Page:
• John Parker

Honey Boy Blu-ray review

Part autobiographical drama, part cinematic therapy, Honey Boy directed by documentary filmmaker Alma Har’el and written by Shia LaBeouf (based on his own life) is a film that goes some way to making sense of the self-destructive actor, and the strange and dangerous journey his career has taken. LaBeouf was encouraged to write the script as part of his therapy whilst in rehab, and the film explores his complex relationship with his father.

The script changes the names of the characters, but this is undoubtedly Shia’s story. A terrific opening montage plunges us headfirst into the chaos of Otis Lort’s life.Otis (played by Lucas Hedges) is a young Hollywood star, going from one blockbuster movie to the next, partying way too hard, and trying to numb his pain with alcohol. A drink driving arrest followed by a violent altercation with police sees him ordered to attend rehab or go to prison. His therapist (Laura San Giacomo) suggests he reconnects with his past, and so he begins writing his story.

Har’el then splits the narrative, as we flashback ten years to the early days of Otis’s career, as a bit part player in TV shows. Now played by the terrific young actor Noah Jupe, we catch up with him living in a seedy motel on the outskirts of Hollywood with his dad James, who in a meta piece of casting is played by Shia LaBeouf. James is an alcoholic ex rodeo clown, determined to see his boy become a star, regardless of the pressure and emotional abuse he puts on Otis to succeed.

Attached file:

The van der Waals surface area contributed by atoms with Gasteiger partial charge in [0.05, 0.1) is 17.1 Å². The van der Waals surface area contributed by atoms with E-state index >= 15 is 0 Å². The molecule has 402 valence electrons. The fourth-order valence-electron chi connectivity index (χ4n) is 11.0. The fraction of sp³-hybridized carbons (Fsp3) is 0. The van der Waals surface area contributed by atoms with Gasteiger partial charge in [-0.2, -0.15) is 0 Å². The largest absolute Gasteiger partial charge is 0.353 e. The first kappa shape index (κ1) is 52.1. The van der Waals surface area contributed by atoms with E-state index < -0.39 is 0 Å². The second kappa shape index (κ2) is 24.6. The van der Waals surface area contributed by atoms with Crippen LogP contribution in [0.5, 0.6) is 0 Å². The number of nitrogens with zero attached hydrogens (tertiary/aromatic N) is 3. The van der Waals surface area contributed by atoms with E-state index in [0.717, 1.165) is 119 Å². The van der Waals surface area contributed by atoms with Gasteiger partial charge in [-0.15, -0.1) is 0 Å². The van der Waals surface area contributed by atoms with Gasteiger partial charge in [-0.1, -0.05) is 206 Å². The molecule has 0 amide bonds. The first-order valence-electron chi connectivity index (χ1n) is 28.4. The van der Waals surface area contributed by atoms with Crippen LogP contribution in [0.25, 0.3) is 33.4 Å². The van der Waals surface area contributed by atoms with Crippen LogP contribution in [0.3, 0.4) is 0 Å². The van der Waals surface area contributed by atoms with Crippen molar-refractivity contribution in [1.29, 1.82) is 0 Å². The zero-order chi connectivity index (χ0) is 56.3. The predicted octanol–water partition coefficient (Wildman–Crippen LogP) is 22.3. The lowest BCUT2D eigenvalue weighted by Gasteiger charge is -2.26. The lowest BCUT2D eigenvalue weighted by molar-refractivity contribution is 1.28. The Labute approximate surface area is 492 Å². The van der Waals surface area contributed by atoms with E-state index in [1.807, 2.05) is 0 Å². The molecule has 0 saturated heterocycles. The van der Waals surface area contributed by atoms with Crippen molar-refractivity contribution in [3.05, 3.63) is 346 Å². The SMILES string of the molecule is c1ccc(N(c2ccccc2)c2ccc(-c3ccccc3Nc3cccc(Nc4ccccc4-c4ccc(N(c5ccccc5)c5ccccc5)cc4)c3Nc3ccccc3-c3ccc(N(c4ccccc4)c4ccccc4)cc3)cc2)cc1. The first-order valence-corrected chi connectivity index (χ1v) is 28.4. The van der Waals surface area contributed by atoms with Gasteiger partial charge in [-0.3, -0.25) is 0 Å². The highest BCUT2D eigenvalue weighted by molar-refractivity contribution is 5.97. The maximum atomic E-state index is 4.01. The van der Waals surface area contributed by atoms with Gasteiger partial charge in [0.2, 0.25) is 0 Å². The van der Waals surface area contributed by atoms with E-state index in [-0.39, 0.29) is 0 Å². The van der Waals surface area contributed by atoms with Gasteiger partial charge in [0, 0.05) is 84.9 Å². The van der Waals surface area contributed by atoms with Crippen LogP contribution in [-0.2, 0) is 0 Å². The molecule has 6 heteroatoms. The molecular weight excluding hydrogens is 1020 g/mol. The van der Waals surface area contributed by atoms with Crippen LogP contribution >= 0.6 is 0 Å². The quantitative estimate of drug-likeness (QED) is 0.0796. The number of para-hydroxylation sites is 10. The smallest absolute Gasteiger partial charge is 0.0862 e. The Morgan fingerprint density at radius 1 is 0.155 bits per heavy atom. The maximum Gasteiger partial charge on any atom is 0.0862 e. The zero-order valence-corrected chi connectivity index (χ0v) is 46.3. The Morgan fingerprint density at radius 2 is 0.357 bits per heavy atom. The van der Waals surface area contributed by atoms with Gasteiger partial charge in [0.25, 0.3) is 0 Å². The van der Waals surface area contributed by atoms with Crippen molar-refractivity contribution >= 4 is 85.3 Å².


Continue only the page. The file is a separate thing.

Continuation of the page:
LaBeouf’s script pulls no punches in depicting the often painful and neglectful circumstances of Otis’s life. For all of James’s support and encouragement, there’s a barely concealed anger underneath it all, fuelled by his own bitter jealousy and regret. It’s an extraordinary thing to witness – an actor physically and mentally abusing a younger version of themselves – but it gives the film a unique emotional heft. What other actor would have the courage to open lay himself bare like this? It is without doubt a career best performance from LaBeouf.

In Alma Har’el, LaBeouf has found a perfect collaborator. Her storytelling sensibilities and fluid style bring something distinct to each timeline. The Lucas Hedges timeline has a more classical style, bathed in a gorgeous magic hour glow, whilst the Noah Jupe timeline is more immediate and evocative, but with a dreamlike quality, in keeping with the abstract nature of memory.

Honey Boy is a heartbreakingly honest and tragic film, unlike anything you are ever likely to see again. Both a poetic eulogy to his youth, and a raging howl at the man who raised him, but LaBoeuf’s script also has a few interesting things to say about Hollywood. Specifically that weird family dynamic where the parents of child stars essentially become their employees, and also the psychological toll it takes when you have a job that requires you to mine for personal trauma. No wonder Daniel Day-Lewis used to take years off between movies.

The disc comes with four short featurettes, which are disappointingly repetitive. Directing Honey Boy is an interview with Alma Har’el discussing the style and themes of Honey Boy, and her personal vision for the film. The Making of Honey Boy repeats a lot from Har’el’s interview, but also features some interview footage with Shia LaBoeuf. Shia’s Story is another short clip, going a bit deeper into the complex relationship between Shia and his father. Finally, there are some clips from the promo press tour.


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